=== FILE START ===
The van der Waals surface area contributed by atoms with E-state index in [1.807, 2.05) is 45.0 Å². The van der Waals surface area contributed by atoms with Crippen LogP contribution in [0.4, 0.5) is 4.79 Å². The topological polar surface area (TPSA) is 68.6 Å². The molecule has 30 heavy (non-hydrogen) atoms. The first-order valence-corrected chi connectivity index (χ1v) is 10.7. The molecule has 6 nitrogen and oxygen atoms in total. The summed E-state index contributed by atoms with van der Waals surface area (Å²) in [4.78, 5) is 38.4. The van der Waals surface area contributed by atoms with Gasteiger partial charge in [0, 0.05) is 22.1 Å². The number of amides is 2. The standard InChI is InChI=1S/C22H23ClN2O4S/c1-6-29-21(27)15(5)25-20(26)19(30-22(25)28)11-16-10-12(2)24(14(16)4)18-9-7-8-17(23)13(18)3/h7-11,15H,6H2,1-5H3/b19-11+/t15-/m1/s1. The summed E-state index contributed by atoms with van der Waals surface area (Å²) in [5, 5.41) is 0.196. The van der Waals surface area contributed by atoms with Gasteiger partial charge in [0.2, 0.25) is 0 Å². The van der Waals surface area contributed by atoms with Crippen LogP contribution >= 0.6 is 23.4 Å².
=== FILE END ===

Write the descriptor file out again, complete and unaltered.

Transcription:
The van der Waals surface area contributed by atoms with E-state index in [1.807, 2.05) is 45.0 Å². The van der Waals surface area contributed by atoms with Crippen LogP contribution in [0.4, 0.5) is 4.79 Å². The topological polar surface area (TPSA) is 68.6 Å². The molecule has 30 heavy (non-hydrogen) atoms. The first-order valence-corrected chi connectivity index (χ1v) is 10.7. The molecule has 6 nitrogen and oxygen atoms in total. The summed E-state index contributed by atoms with van der Waals surface area (Å²) in [4.78, 5) is 38.4. The van der Waals surface area contributed by atoms with Gasteiger partial charge in [0, 0.05) is 22.1 Å². The number of amides is 2. The standard InChI is InChI=1S/C22H23ClN2O4S/c1-6-29-21(27)15(5)25-20(26)19(30-22(25)28)11-16-10-12(2)24(14(16)4)18-9-7-8-17(23)13(18)3/h7-11,15H,6H2,1-5H3/b19-11+/t15-/m1/s1. The summed E-state index contributed by atoms with van der Waals surface area (Å²) in [5, 5.41) is 0.196. The van der Waals surface area contributed by atoms with Gasteiger partial charge in [0.2, 0.25) is 0 Å². The van der Waals surface area contributed by atoms with Crippen LogP contribution >= 0.6 is 23.4 Å².